In the end, Grossman told the subcommittee, ESDI's success will depend on the ability of America's European partners to create new military capabilities, but he said progress in this area will not be possible "without more resources."
The "way forward," he said, involves: keeping the focus on improving-military capabilities through the Defense Capabilities Initiative; working "to establish NATO-EU links and to find the right way to include non-EU NATO Allies in EU structures and processes;" and continuing the support from Congress.
Following is the text of Grossman's prepared statement: (begin text) :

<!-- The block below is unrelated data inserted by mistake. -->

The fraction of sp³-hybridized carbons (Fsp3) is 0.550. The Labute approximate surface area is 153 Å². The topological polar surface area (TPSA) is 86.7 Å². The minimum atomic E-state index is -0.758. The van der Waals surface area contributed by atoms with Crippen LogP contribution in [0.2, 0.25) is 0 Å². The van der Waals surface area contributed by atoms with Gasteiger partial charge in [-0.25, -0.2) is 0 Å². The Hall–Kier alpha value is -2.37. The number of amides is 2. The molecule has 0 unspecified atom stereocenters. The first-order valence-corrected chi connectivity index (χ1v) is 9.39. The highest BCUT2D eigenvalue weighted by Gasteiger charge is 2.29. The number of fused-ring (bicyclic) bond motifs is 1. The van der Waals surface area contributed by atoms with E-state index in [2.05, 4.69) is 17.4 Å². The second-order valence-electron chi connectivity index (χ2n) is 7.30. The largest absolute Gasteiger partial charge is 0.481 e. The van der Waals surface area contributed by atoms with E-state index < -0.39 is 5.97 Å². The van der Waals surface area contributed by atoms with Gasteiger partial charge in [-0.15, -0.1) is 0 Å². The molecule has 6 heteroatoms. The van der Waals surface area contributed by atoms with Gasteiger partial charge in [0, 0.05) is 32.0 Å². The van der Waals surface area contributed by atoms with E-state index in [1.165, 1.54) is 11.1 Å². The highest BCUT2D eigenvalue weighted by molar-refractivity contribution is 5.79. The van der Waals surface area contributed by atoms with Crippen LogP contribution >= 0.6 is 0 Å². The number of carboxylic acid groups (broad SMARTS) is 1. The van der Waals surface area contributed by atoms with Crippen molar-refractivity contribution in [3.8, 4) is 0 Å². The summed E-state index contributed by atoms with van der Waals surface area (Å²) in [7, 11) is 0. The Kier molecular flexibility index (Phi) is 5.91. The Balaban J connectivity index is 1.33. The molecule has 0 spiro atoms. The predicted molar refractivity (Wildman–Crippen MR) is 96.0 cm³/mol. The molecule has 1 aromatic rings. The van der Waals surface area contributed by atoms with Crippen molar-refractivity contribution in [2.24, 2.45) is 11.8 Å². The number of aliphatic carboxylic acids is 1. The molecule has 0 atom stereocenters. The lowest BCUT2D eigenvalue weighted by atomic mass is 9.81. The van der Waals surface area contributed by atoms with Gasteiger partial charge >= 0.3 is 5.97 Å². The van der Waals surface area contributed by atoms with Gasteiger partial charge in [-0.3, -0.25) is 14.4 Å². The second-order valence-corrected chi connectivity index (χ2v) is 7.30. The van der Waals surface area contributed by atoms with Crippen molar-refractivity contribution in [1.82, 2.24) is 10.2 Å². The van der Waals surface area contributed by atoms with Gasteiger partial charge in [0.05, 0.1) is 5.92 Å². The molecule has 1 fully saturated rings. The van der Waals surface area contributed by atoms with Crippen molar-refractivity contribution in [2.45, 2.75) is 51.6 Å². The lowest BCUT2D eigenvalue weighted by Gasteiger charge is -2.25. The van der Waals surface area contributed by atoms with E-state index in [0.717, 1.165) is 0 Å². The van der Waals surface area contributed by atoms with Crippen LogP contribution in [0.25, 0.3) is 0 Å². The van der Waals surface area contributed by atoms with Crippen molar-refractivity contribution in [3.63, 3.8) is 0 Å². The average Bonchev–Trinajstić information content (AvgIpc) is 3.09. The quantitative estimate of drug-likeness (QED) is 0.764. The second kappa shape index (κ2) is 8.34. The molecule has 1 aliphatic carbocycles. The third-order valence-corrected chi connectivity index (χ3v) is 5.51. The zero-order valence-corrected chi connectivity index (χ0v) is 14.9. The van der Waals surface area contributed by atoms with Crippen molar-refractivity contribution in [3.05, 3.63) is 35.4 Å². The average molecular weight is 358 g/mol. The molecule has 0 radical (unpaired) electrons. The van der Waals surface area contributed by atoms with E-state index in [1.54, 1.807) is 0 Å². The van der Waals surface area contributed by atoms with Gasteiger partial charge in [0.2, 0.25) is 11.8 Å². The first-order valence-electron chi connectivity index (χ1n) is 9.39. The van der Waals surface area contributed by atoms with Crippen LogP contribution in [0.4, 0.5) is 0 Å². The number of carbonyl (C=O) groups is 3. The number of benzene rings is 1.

U.S. Assistant Secretary of State for European Affairs Marc Grossman
Testimony before the Senate Foreign Relations Committee
Subcommittee on European Affairs, Washington, D.C., March 9, 2000.
EUROPEAN SECURITY AND DEFENSE IDENTITY (ESDI)
I welcome this opportunity to testify on the U.S. foreign policy interest in the development of the European Security and Defense Identity.
The views of this committee -- and of the Senate as a whole -- play a key role in how we think about trans-Atlantic security. The Kyl Amendment guided our work both on NATO enlargement and on the Alliance's new Strategic Concept. The Roth Resolution describes the framework for the way we want ESDI to develop. In resolutions passed last fall, the Senate and the House reinforced the Administration's approach to ESDI.